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PS343 - Russian Politics

Course description

Much of the course of twentieth century politics has been shaped by developments in the former Soviet Union. As we begin a new century, Russia still figures prominently on the stage of international affairs. This course surveys the tortured and tumultuous path of Russian political, economic, and social reform, with an emphasis on the Gorbachev era onwards. We begin the course with a quick overview of the history of the USSR and a discussion of the nature of Soviet socialism. We then focus on the rise of Gorbachev, the advent of perestroika and glasnost, and the failed attempts to hold together the Soviet empire. We spend the third section of the term unraveling the paradoxes, problems, and challenges facing Russia under Yeltsin's presidency as the country struggles to establish viable political and economic institutions. Finally, we turn to Russia's current politics under the Putin administration. Is Russia heading towards Western style democratic stability or is it returning to its authoritarian roots? By looking at the case of Russia, we learn larger lessons about the breakdown of authoritarian regimes, the nature of democratic transitions, and the difficulties of achieving democratic consolidation.

Required Readings

All reading in this class is mandatory. If you merely come to class, but do not do the reading, you will not pass. Three books should be purchased, and can be found at the bookstore. One copy of each book is also on reserve at the Valley Library.

  • Theodore Von Laue, Why Lenin? Why Stalin? Why Gorbachev? The Rise and Fall of the Soviet System.
  • David Remnick, Lenin's Tombnay, reenact.: The Last Days of the Soviet Empire.
  • Lilia Shevtsova, Yeltsin's Russia: Myths and Reality.

You will also read a selection of articles and book chapters, available on reserve at the Valley Library.

If you are interested in following current events in Russia, here are a few suggested news sources:

Evaluation
  • Map test (5%)
    • On Wednesday, January 16, you will have short map quiz on Russia and Eurasia.
  • Presentation (5%)
    • In order to encourage you to keep up with what is going on in the news, we will start each class session with a student led presentation about relevant past and current events in Russia. Students may present on something that piqued their interest in the reading, or they may discuss a current event not covered in the reading. The informal presentation should last no longer than 10 minutes. The presenters should also prepare a short handout/overhead of crucial names and terms for the rest of the class.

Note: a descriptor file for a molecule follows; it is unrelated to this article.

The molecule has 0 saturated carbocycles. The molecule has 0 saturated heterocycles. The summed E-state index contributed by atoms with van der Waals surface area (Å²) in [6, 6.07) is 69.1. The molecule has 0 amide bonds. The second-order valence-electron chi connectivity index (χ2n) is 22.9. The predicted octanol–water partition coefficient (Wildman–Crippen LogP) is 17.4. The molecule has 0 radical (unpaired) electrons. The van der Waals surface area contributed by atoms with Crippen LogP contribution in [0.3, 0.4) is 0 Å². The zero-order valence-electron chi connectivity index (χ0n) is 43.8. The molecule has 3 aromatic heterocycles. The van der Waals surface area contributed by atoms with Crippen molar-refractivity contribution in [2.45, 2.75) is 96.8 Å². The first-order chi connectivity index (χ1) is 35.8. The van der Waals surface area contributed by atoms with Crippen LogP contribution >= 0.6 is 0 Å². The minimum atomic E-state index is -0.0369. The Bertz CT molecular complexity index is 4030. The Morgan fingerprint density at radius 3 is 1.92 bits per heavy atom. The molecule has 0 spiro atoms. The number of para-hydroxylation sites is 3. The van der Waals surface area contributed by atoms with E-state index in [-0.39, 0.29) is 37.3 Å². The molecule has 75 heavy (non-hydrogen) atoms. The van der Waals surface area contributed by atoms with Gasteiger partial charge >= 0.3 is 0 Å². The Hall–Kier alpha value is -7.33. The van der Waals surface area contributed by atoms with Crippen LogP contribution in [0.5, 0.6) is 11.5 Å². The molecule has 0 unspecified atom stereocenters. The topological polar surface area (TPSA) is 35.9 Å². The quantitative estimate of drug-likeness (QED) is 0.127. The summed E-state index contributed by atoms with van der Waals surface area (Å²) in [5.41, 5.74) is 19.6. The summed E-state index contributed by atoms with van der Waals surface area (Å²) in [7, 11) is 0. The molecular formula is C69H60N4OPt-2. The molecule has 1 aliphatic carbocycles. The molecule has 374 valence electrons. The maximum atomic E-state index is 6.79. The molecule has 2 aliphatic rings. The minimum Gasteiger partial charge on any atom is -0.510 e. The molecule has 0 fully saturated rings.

• Grading standards for presentation
      • Did the student follow the directions for the assignment? (0 or 10)
      • Level of student's command of subject matter, pertinent concepts, and audience (0-10).
      • Assessment of logical flow, continuity, and organization of comments (0-10).
      • Assessment of student's bearing: hand gestures, "um, um", and posture (0-10).
      • Level of student's use and integration of media, illustrations, overheads, etc (0-5).
      • Assessment of student's eye contact and audience engagement (0-5).
  • Collegiality (20%)
    • As adults, it is important that we learn the skills involved in being good colleagues to one another. This is demonstrated by your on-time arrival and attendance at class, your active participation in all class activities, and your completion of assigned readings. Attendance is mandatory for this course; you are expected to come to every class meeting and be fully prepared for each class. You may also be asked to engage in some in-class, informal writing exercises.
    • Grading standards for collegiality
      • A -- Students who earn an A in collegiality are consistently excellent colleagues. They are always present and prepared for class, and they bring interesting and relevant questions and comments to the discussion of the subject material. However, they are also excellent colleagues because they are good listeners and show a genuine interest in their fellow students' thoughts.
      • B -- A B student may have missed several classes throughout the term or may have done poorly on some of the informal writing assignments, but s/he generally has been an active and enthusiastic participant in the course. Other B students may have been in class and prepared for class every day, but will have only occasionally participated in discussion. Alternatively, they actively participated in discussions, but without listening to their colleagues' previous statements.